Obsolete Tech: 10 Gadgets That Are Now Useless

Technology evolves so rapidly that gadgets become obsolete in just a few years. Many once-popular devices now seem laughably outdated. Here are 10 prime examples of tech that time has made totally useless.


Personal digital assistants like the PalmPilot were useful gadgets in the 1990s and 2000s for contacts, calendars, and notes. But when smartphones came along and integrated these features and more, PDAs were rendered obsolete.

DVD Players

In the early 2000s, DVD players rapidly overtook VCRs as the primary home movie watching device. But with the rise of video streaming services like Netflix in the 2010s, discrete DVD players are now rarely used since content is watched on smart TVs, tablets, phones, and laptops instead.

Phone Book

Before smartphones, people relied on thick printed phone books delivered to their homes annually to look up phone numbers by name. Digital address books on phones and computers made these bulky directories completely obsolete.

MP3 Player

Standalone devices like the iPod were revolutionary in the 2000s for taking your digital music collection everywhere. But smartphones added music playback alongside apps, web access, cameras, and more all in one device, so dedicated MP3 players faded away.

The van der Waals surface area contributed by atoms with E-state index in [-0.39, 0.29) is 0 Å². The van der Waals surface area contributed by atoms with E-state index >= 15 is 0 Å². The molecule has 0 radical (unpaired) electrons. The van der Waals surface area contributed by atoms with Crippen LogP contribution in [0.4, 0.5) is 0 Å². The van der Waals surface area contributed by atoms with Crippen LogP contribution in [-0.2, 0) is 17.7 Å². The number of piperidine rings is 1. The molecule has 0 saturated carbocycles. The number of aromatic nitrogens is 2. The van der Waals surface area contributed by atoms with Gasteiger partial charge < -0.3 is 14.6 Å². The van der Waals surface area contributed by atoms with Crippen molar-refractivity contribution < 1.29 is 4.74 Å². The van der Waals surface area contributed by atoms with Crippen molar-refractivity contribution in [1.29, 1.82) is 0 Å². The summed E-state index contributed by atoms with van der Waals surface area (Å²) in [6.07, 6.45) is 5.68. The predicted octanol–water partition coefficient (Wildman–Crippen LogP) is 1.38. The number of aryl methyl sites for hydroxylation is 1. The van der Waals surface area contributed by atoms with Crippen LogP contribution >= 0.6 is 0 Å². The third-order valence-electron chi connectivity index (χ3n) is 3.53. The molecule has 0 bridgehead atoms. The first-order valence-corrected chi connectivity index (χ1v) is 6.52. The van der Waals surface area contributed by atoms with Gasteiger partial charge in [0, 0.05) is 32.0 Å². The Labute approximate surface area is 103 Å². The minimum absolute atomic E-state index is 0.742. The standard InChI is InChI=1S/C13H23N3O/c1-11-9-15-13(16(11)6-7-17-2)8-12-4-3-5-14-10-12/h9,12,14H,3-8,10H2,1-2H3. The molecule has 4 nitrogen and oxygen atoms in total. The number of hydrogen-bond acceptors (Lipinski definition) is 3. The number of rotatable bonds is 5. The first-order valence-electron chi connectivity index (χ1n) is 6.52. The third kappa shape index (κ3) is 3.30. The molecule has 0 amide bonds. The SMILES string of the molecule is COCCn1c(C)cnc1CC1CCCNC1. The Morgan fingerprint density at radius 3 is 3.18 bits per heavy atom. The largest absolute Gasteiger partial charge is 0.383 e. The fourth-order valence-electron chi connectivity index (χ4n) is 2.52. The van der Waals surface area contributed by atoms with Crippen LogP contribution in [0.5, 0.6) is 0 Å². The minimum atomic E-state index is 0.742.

Fax Machine

Once office staples for sending documents over phone lines, fax machines have been replaced by email attachments, scanning to PDF, and cloud sharing services. Digital transmission is faster, higher quality, and more secure.

Portable GPS

Dedicated in-car navigation devices used to be essential for driving to unfamiliar destinations. But GPS navigation was integrated directly into maps apps on smartphones with turn-by-turn direction capability, displacing standalone GPS gadgets.

Analog TV Antenna

Analog television used to require an antenna with "rabbit ears" to tune in over-the-air channels. The transition to digital TV made these antennas useless since a digital converter box and new antenna are required.


These popular gadgets in the 80s and 90s allowed people to receive short text messages. But they were totally displaced when text messaging directly from cell phones took over person-to-person messaging.


Video cassette recorders were replaced first by DVD players and then by streaming, as people shifted to on-demand digital content vs physical videotapes. Very few households still use a VCR.


Portable cassette players like the iconic Sony Walkman were succeeded first by the Discman and then the iPod when digital music overtook tapes and discs. Smartphones finishing off the iPod also wiped out the original portable music player.

Walk down memory lane and be grateful for how far tech has come! But beware - today’s essential gadgets may just as quickly become obsolete relics. Such is the breakneck pace of technological change.